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Pragmatic Approaches—Online Extras

By: Jeff Falk
Posted: June 30, 2010, from the July 2010 issue of GCI Magazine.

page 4 of 6

Can consumer demand still be considered the greatest driver of sustainability efforts? How has the economy impacted both consumer demand and efforts, generally speaking?

Funicelli: Consumer demand continues to be a strong driver of sustainability efforts, but it’s not the only driver. Younger generations are very focused on environmental issues, and want to see sincere sustained effort on the part of manufacturers to deliver products and services that satisfy the triple bottom line. My daughter is 6 years old, and she already has a firm grasp on the importance of energy conservation and recycling. CPGs are sensitive to this kind of shift in thinking, and understand the consumer interests as well as the fundamental good business sense of functioning in a sustainable manner. Reducing energy costs and creating products and services that not only do not deplete resources, but even replenish them, can help ensure customer loyalty and the viability of a business.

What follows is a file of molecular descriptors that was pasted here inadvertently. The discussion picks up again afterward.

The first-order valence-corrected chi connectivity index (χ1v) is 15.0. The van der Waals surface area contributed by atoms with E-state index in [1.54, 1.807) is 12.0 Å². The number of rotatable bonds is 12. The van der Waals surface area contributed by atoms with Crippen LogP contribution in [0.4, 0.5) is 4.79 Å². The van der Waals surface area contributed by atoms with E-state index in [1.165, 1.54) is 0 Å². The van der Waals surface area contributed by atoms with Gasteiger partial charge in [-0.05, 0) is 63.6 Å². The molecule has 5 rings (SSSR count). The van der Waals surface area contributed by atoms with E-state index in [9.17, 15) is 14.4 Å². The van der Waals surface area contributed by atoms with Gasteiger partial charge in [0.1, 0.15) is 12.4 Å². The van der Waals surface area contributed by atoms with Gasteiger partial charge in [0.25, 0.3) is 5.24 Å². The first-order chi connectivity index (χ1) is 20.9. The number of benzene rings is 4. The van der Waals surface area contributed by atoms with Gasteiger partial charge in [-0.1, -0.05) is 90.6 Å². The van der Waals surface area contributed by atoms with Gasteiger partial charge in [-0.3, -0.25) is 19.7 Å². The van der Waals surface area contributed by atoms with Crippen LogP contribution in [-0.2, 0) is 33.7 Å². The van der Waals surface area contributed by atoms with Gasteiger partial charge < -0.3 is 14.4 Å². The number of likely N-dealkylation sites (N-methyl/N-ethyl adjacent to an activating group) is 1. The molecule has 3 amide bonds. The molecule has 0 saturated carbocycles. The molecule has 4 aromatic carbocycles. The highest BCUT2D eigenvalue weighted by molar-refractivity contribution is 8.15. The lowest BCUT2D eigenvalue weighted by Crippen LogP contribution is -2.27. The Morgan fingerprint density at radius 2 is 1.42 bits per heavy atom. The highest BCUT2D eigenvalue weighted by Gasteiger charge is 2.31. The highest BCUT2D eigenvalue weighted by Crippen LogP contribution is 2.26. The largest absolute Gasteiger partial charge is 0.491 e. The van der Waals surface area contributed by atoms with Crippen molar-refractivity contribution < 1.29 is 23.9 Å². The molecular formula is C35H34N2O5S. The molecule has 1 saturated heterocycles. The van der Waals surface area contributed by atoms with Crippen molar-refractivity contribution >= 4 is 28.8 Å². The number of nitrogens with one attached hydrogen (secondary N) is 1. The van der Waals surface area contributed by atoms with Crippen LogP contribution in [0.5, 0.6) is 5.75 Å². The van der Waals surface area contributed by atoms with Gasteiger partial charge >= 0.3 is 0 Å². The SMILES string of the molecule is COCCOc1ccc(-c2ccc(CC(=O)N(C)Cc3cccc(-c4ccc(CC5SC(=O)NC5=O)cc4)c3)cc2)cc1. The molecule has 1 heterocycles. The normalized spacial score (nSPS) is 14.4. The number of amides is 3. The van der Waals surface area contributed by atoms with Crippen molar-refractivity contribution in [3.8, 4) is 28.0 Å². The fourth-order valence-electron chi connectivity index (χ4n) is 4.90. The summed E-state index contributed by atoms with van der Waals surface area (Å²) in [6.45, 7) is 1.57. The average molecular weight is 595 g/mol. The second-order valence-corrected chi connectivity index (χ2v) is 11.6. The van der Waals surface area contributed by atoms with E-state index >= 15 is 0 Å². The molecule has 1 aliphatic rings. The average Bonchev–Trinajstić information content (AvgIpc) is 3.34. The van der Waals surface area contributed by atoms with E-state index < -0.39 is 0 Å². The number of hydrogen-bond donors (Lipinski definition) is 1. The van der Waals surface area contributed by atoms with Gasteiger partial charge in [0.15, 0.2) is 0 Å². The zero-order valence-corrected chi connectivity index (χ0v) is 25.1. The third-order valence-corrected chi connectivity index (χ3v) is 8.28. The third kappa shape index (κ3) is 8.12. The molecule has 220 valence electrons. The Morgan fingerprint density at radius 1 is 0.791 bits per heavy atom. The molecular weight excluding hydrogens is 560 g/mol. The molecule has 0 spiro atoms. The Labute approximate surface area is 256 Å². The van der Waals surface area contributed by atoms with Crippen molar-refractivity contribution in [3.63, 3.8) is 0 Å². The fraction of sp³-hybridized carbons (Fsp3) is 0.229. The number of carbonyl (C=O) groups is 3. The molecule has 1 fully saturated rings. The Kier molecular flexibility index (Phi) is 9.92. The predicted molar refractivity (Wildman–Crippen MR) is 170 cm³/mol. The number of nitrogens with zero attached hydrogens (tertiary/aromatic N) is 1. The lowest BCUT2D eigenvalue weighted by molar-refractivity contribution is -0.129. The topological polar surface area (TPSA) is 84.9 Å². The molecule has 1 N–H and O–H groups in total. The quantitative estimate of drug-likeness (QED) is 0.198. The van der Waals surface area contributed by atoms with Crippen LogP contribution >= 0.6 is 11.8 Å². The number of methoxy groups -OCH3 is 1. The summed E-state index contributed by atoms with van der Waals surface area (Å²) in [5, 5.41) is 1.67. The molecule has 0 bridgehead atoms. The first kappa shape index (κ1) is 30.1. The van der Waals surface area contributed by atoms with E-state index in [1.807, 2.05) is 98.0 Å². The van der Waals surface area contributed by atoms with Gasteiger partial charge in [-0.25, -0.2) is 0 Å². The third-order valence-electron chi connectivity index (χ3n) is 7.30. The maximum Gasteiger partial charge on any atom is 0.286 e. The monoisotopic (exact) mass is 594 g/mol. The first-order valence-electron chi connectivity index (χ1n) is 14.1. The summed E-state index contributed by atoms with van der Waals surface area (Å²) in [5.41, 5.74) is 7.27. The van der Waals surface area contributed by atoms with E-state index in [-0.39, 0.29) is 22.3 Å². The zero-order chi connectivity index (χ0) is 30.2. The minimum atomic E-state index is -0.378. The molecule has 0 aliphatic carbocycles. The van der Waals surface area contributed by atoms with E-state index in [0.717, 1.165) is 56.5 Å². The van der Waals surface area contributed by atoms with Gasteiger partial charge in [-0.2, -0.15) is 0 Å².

It’s interesting that despite the economy, studies show that consumers’ interest in eco-friendly packaging has not waned. Ultimately, people want to feel good about their purchase, and choosing a recyclable package makes them feel even better about it.

Ormiston: Certainly, the product offering was [packager and brand owner] demand over the years. They’ve been asking about that and the anodized finish since it is a conversion coating of the aluminum itself. It’s very particular to the pedigree of the aluminum so you have to have very tight controls.What we call anodizing requires quality aluminum to make components, and if any of that gets out of balance you have a poor finish, the aesthetics on the anodized finish are not very good and that’s a lot of times driven by how well-controlled the chemistry of the aluminum is. We also have to worry about the environmental impact of recycled aluminum.

In years past, we rode out a lot of economic downturns. People wouldn’t buy houses or cars but they bought cosmetics because they wanted to look good, it made them feel good. But, you know, it’s been a special time, the last year and a half. Now people are worried, and that has definitely impacted some of the luxury brands. Now I think that’s starting to turn back around a little bit.